Last week, we returned from a New Hope Endowment mission in Krakow, Poland, to bring needed therapeutic aid and resources to Ukrainian refugee children, organized by the Center for Jewish Impact with our friends from Alumot Or and SaSa Setton. Two speech therapists from Israel – Kira Sholkov Rubinstein and Jenia Kaufman – came to work with refugee children at a refugee center organized by Krakow's local Jewish Community Center. Each one brought with them to Krakow years of experience, Russian (as natives of the former USSR), and suitcases full of projects and materials to engage the children.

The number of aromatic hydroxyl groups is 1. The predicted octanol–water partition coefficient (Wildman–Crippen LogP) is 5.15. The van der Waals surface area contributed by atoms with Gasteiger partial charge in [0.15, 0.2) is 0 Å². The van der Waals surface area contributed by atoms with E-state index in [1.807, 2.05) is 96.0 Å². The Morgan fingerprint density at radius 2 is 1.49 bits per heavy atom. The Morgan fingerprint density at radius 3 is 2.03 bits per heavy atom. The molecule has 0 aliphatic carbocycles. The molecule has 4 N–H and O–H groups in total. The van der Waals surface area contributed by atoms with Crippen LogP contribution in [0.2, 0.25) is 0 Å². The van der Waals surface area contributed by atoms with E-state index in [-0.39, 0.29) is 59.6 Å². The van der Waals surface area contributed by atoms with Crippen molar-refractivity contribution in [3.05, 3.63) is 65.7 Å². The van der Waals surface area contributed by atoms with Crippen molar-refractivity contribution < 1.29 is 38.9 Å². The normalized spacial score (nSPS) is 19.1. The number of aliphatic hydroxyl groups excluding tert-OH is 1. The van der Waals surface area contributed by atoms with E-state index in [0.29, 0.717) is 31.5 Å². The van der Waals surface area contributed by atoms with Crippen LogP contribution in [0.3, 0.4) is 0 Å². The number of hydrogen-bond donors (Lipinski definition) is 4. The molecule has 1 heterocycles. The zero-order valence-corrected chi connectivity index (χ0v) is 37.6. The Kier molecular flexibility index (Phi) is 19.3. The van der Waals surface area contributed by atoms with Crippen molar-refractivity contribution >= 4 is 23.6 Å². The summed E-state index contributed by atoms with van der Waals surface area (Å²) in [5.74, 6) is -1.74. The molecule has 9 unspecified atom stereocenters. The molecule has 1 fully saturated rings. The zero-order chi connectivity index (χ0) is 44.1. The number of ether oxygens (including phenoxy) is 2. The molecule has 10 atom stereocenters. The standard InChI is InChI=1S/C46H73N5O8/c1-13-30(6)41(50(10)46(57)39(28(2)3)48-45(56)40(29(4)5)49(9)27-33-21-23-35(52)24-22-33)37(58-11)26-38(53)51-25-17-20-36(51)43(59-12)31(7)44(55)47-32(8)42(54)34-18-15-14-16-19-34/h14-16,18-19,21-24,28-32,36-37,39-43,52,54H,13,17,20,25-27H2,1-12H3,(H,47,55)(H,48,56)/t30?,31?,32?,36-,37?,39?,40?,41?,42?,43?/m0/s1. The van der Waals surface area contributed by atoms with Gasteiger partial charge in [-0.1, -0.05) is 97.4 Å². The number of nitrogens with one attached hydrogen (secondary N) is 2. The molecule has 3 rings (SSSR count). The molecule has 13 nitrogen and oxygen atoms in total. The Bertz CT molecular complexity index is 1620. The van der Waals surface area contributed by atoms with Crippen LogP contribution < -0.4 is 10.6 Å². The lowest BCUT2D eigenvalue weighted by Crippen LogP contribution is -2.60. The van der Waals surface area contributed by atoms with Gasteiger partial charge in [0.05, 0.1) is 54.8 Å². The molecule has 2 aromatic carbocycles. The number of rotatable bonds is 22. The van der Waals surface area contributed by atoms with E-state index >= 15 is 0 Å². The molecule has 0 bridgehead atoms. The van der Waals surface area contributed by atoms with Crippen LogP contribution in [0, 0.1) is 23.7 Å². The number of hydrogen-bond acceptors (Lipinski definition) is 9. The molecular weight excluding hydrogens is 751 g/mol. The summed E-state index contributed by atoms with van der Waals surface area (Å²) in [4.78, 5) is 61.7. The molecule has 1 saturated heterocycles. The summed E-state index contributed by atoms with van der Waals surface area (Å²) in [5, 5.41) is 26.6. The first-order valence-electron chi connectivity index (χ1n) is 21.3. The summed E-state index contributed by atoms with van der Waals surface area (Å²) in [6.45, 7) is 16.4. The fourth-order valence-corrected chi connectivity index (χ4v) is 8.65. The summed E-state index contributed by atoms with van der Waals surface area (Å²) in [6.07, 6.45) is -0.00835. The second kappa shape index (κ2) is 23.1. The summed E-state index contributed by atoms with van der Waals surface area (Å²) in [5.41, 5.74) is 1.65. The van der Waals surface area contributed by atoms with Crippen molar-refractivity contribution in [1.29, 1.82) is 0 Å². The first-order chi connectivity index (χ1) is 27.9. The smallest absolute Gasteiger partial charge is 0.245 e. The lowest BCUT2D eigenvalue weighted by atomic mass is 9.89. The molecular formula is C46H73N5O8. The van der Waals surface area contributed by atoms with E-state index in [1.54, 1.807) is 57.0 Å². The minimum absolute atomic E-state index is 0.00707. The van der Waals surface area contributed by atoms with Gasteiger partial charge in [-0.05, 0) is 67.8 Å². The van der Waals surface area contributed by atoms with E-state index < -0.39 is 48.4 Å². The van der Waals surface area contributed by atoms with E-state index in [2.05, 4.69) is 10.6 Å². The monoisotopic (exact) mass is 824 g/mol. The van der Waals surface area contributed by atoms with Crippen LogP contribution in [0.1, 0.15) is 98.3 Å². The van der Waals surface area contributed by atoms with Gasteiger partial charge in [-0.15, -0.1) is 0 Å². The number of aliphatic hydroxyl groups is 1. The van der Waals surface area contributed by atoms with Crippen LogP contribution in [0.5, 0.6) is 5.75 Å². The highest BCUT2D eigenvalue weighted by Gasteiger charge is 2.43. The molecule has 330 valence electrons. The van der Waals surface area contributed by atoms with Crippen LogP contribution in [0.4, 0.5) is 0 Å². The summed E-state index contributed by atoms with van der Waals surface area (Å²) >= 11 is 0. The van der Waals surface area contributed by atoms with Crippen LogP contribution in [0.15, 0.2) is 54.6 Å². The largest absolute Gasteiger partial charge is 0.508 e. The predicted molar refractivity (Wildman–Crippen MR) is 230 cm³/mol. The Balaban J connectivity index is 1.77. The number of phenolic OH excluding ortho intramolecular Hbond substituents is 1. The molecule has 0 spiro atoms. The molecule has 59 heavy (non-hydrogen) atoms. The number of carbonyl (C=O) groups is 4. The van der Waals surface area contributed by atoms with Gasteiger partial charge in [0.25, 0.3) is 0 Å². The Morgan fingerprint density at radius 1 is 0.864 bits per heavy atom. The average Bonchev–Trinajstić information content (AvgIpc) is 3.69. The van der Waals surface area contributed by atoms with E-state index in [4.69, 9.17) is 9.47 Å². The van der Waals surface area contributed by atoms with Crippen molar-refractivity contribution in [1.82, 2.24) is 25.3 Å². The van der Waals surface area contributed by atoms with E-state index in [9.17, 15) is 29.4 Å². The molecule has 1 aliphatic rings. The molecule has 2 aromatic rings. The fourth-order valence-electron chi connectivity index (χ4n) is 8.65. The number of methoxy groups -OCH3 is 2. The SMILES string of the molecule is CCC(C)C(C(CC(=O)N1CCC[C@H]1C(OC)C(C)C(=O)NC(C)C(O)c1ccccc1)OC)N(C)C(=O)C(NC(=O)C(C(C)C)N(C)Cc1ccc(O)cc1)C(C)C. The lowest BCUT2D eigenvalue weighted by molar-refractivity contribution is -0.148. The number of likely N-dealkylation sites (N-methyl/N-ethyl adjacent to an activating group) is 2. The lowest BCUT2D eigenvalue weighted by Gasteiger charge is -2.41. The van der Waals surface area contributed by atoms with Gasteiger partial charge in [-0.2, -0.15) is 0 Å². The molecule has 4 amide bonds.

Below we would like to share with you a bit of our experience and takeaways from what was an incredibly challenging yet meaningful several days in the heart of Europe's refugee crisis.
Weeks before landing in Poland, we at the Center for Jewish Impact started by reaching out to Agnieszka (Agi), the director of development of JCC Krakow, our partner and guide through the process, around how we could be of service. Agi shared vital information with us regarding their current infrastructure and needs regarding refugee children.
Kira and Jenia prepared extensively in Israel before our journey. They organized creative DIYs (paper mache, cardboard, clay, plasticine, and more) to be used in various activities and workshops for the children. Additionally, we packed suitcases filled with toys, party games, and Israeli snacks.
After many conversations, we finally arrived in Krakow to be met by Agi, who introduced us to the Jewish community and its operations.